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Trans-Atlantic African Slavery Expansion. Launching of Trans-Atlantic Slavery Demographic Collapse of Amerindian Populations Decline of Malian Empire.

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Presentation on theme: "Trans-Atlantic African Slavery Expansion. Launching of Trans-Atlantic Slavery Demographic Collapse of Amerindian Populations Decline of Malian Empire."— Presentation transcript:

1 Trans-Atlantic African Slavery Expansion

2 Launching of Trans-Atlantic Slavery Demographic Collapse of Amerindian Populations Decline of Malian Empire & Warring States Expansion of Sugar Industry into the Americas Expansion of Joint Stock Companies and Imperial Rivalry

3 Birth of Trans Atlantic African Slavery Earliest shipment of Slaves from Spain to Americas (1501) Middle Passage (1518) – Journey from Africa to the Americas 1/3 of those enslaved died en route Conditions, disease, malnourishment, suicide, infanticide 20% children, Majority Male 1530 full scale enterprise in Brazil

4 Unrestrained Exploitation one-third of newly arrived Africans in the West Indies died within three years, while life expectancy was reduced to less than fifteen years. Sugar revolution led to replacement of white slaves with African slaves – Racial Caste system created – Legal institution – Inherited condition

5 Unsustainable populations Jamaica: 1700 and 1787 imported some 610,000 Africans (only 250,000 lived in 1787) St Domingue, (Haiti): imported 800,000 Africans (but only 300,000 lived by 1776) Barbados: 1640 and 1807 imported 387,000 Africans between (only 75,000 lived by abolition)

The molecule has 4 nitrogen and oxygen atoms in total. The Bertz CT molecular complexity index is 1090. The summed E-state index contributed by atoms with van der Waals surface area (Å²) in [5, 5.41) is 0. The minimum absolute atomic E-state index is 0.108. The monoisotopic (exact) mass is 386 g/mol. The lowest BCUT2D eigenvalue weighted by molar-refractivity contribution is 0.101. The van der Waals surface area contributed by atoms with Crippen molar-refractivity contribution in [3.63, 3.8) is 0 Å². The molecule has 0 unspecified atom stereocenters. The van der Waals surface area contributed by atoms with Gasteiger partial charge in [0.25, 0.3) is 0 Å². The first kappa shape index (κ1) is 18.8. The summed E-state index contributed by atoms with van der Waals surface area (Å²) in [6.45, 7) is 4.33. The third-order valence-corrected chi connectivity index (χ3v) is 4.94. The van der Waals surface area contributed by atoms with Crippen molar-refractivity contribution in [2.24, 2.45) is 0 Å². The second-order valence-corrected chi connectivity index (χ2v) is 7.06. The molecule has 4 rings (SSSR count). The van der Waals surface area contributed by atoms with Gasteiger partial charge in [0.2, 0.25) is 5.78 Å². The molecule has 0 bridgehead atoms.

6 Fort Jesus at Mombasa © William J. Duiker

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8 Restructuring of African Enslavement Raiding to “Trading” – Traditionally enslaved peoples were those captured in war or had inherited their status European demand increased, – Moved to Senegambian Region – local African slave traders began moving inland and kidnapping people from villages. – African Intermediaries (private merchants, local elites and trading state monopolies) active in acquiring more enslaved peoples, dictating price, volume and availability of slaves to European purchasers)

9 Gore’e off the coast of Senegal, near Cape Verde was a gateway to slavery. 12 million Africans were shipped to all parts of the world by the Portuguese, Dutch, British and French © William J. Duiker

10 The sign by the doorway reads, ‘‘From this door, they would embark on a voyage with no return, eyes fixed on an infinity of suffering.’’ Sugar cultivation throughout the Americas fueled the rise of the European Trans Atlantic Chattel slavery system © William J. Duiker

11 Growth of Slavery 16 th C 275,000 people exported, 2/3 to the Americas » 1,000/year to colonies 17 th C >million people exported » 20,000/year to Colonies 18 th C >6 million people exported » 60,000/year to Colonies/America – 16 Th C – 19 Th C 21 million taken » 12 million people exported

12 17 th C The Slave Trade routes

13 European “New World” Chattel Slavery Endless toil to produce staple crops Shifted to Primarily African enslavement Inherited position Chattel conditions Inhumane status, rape & torture – Rulers of the Congo & Christian Kingdom of Benin – tried to end cruelty of European enslavement became victims when they began to protest the trade